Quiz5Notes - Externalities 9/28/2007 10:12:00 AM...

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Externalities 28/09/2007 09:12:00 Externality:  the uncompensated impact of one person’s actions on the well  being of a bystander.  May be positive: education Or negative: pollution EXTERNALITIES AND MARKET EFFICIENCIES Welfare economics, a recap The height of the demand curve represents the willingness to pay of the  marginal buyers, also described as the value to the consumer of the last unit  of aluminum bought. The height of the supply curve represents the cost to the  marginal seller, also described as the cost of the last unit of aluminum sold.  Q MARKET  = market equilibrium Q OPTIMUM  = optimum equilibrium  Negative externalitites The cost to society of producing a good Social cost = private cost of producing a good + external cost For the benevolent social planner, Q OPTIMUM  is where the demand curve  crosses the social-cost curve which move to the left.  The equilibrium quantity is larger than the socially optimal quantity, because  the marginal consumer values aluminum at less than the social cost of  producing it.  Internalizing the externality:  alternating incentives so that ppl take account  of the external effects of their actions.  Positive externalities More educated population leaving to more informed voters, and thus better  govnt, lower crime rates, development and dissemination of technological  advances.  Social value is greater than private value so demand curve shifts to the right.  To move market eqm to optimal eqm, subsidies are requires.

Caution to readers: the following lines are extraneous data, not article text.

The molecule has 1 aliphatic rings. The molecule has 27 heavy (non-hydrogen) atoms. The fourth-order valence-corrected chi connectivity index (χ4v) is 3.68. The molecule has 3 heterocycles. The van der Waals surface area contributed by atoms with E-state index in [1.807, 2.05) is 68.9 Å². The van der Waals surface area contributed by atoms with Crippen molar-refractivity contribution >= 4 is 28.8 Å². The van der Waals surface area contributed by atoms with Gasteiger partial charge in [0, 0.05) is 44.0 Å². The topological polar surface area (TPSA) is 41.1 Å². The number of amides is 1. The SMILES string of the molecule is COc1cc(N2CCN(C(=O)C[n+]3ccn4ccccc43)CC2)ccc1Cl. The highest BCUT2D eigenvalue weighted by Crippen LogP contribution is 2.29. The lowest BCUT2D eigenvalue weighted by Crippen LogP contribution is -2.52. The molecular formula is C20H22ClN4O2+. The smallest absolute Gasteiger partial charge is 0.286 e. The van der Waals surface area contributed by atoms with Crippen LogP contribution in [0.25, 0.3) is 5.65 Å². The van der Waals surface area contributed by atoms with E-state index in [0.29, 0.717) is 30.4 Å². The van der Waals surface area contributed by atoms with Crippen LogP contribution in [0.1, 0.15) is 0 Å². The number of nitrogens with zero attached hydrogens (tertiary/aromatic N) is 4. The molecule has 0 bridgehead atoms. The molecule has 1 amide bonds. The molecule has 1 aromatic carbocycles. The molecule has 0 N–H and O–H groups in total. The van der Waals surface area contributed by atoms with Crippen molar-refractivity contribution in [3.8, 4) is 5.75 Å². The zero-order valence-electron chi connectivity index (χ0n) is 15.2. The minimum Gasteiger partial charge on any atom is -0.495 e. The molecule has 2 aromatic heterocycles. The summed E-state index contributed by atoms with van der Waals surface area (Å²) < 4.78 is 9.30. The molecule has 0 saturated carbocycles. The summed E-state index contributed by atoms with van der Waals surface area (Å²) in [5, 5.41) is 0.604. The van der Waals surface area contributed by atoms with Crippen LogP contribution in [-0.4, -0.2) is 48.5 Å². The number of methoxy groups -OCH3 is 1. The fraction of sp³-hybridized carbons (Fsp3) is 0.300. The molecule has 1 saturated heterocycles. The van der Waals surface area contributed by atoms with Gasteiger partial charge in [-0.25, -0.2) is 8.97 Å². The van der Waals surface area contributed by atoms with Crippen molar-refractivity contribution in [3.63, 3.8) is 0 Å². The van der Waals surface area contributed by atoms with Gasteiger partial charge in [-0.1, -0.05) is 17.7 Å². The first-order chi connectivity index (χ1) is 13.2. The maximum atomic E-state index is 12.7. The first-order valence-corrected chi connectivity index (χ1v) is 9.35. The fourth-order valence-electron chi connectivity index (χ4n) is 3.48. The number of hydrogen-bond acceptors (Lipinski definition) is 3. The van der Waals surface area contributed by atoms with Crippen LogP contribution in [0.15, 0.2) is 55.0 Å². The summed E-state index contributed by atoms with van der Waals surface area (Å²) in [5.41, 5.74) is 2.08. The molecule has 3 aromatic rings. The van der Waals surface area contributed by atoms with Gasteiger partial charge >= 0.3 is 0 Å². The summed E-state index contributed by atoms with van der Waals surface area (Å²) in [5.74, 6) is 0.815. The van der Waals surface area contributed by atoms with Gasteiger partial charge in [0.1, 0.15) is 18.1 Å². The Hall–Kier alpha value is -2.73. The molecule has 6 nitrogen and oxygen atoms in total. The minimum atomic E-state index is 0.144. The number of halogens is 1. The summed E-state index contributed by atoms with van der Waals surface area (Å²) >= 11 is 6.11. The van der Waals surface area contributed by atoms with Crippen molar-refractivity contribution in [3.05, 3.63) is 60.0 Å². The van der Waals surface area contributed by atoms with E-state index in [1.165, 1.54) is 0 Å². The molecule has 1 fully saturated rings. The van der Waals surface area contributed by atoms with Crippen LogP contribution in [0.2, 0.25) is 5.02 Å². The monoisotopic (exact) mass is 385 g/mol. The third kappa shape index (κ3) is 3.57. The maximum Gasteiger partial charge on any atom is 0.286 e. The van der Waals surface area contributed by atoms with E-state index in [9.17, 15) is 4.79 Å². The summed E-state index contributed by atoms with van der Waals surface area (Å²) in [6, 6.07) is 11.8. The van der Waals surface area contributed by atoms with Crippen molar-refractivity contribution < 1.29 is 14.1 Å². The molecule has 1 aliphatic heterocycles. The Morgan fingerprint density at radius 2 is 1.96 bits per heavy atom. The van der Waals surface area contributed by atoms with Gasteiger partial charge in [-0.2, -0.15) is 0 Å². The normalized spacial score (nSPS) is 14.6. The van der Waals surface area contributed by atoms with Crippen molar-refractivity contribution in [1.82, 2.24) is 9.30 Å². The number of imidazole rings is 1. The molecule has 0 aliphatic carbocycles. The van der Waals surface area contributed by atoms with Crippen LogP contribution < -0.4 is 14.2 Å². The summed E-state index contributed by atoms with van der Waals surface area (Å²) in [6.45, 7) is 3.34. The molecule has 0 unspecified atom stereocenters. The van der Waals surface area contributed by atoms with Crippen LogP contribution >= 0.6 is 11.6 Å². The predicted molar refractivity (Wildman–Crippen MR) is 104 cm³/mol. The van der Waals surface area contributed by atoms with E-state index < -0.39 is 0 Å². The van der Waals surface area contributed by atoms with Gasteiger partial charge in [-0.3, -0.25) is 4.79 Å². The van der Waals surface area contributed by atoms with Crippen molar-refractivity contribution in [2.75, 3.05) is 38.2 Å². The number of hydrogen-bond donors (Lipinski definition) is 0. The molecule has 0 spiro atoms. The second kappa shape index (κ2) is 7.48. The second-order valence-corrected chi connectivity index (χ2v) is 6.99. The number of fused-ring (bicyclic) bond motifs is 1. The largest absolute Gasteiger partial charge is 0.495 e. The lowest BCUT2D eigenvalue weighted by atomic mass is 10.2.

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Case study: technology spillovers
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Quiz5Notes - Externalities 9/28/2007 10:12:00 AM...

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